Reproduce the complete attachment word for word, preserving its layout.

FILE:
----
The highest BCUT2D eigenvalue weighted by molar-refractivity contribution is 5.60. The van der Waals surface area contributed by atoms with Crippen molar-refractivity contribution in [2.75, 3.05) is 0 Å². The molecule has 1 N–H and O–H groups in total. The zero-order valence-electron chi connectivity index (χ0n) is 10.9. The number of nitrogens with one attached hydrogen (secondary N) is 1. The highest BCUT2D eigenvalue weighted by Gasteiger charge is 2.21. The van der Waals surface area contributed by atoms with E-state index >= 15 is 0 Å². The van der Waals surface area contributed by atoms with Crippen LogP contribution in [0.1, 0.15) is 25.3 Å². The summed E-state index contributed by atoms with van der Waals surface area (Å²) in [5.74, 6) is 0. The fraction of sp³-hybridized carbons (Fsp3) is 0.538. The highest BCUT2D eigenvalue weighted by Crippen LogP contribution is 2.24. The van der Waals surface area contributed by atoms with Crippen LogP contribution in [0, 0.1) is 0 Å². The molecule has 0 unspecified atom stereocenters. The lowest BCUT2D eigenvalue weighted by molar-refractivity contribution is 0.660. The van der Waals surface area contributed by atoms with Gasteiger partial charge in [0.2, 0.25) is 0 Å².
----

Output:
The highest BCUT2D eigenvalue weighted by molar-refractivity contribution is 5.60. The van der Waals surface area contributed by atoms with Crippen molar-refractivity contribution in [2.75, 3.05) is 0 Å². The molecule has 1 N–H and O–H groups in total. The zero-order valence-electron chi connectivity index (χ0n) is 10.9. The number of nitrogens with one attached hydrogen (secondary N) is 1. The highest BCUT2D eigenvalue weighted by Gasteiger charge is 2.21. The van der Waals surface area contributed by atoms with E-state index >= 15 is 0 Å². The van der Waals surface area contributed by atoms with Crippen LogP contribution in [0.1, 0.15) is 25.3 Å². The summed E-state index contributed by atoms with van der Waals surface area (Å²) in [5.74, 6) is 0. The fraction of sp³-hybridized carbons (Fsp3) is 0.538. The highest BCUT2D eigenvalue weighted by Crippen LogP contribution is 2.24. The van der Waals surface area contributed by atoms with Crippen LogP contribution in [0, 0.1) is 0 Å². The molecule has 0 unspecified atom stereocenters. The lowest BCUT2D eigenvalue weighted by molar-refractivity contribution is 0.660. The van der Waals surface area contributed by atoms with Gasteiger partial charge in [0.2, 0.25) is 0 Å².